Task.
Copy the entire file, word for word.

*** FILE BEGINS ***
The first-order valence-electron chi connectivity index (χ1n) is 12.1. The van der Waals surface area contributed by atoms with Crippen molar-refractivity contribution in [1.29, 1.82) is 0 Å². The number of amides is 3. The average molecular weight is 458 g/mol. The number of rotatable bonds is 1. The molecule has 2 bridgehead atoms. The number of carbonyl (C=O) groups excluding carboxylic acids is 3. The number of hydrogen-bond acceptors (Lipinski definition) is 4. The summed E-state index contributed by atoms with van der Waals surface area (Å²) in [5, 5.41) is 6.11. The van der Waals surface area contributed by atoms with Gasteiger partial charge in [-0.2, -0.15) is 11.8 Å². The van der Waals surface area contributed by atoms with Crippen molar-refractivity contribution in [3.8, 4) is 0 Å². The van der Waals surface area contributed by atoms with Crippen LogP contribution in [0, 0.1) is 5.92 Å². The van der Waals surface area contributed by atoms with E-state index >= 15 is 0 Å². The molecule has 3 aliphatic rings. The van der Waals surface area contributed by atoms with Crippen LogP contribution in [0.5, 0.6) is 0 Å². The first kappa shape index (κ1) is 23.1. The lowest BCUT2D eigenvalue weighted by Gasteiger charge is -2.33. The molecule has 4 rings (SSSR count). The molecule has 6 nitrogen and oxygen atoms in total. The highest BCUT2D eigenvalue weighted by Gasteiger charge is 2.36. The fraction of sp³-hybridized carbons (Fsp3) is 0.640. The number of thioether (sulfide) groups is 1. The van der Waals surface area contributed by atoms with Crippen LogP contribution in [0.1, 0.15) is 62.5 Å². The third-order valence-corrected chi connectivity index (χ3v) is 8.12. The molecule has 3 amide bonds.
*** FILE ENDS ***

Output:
The first-order valence-electron chi connectivity index (χ1n) is 12.1. The van der Waals surface area contributed by atoms with Crippen molar-refractivity contribution in [1.29, 1.82) is 0 Å². The number of amides is 3. The average molecular weight is 458 g/mol. The number of rotatable bonds is 1. The molecule has 2 bridgehead atoms. The number of carbonyl (C=O) groups excluding carboxylic acids is 3. The number of hydrogen-bond acceptors (Lipinski definition) is 4. The summed E-state index contributed by atoms with van der Waals surface area (Å²) in [5, 5.41) is 6.11. The van der Waals surface area contributed by atoms with Gasteiger partial charge in [-0.2, -0.15) is 11.8 Å². The van der Waals surface area contributed by atoms with Crippen molar-refractivity contribution in [3.8, 4) is 0 Å². The van der Waals surface area contributed by atoms with Crippen LogP contribution in [0, 0.1) is 5.92 Å². The van der Waals surface area contributed by atoms with E-state index >= 15 is 0 Å². The molecule has 3 aliphatic rings. The van der Waals surface area contributed by atoms with Crippen LogP contribution in [0.5, 0.6) is 0 Å². The first kappa shape index (κ1) is 23.1. The lowest BCUT2D eigenvalue weighted by Gasteiger charge is -2.33. The molecule has 4 rings (SSSR count). The molecule has 6 nitrogen and oxygen atoms in total. The highest BCUT2D eigenvalue weighted by Gasteiger charge is 2.36. The fraction of sp³-hybridized carbons (Fsp3) is 0.640. The number of thioether (sulfide) groups is 1. The van der Waals surface area contributed by atoms with Crippen LogP contribution in [0.1, 0.15) is 62.5 Å². The third-order valence-corrected chi connectivity index (χ3v) is 8.12. The molecule has 3 amide bonds.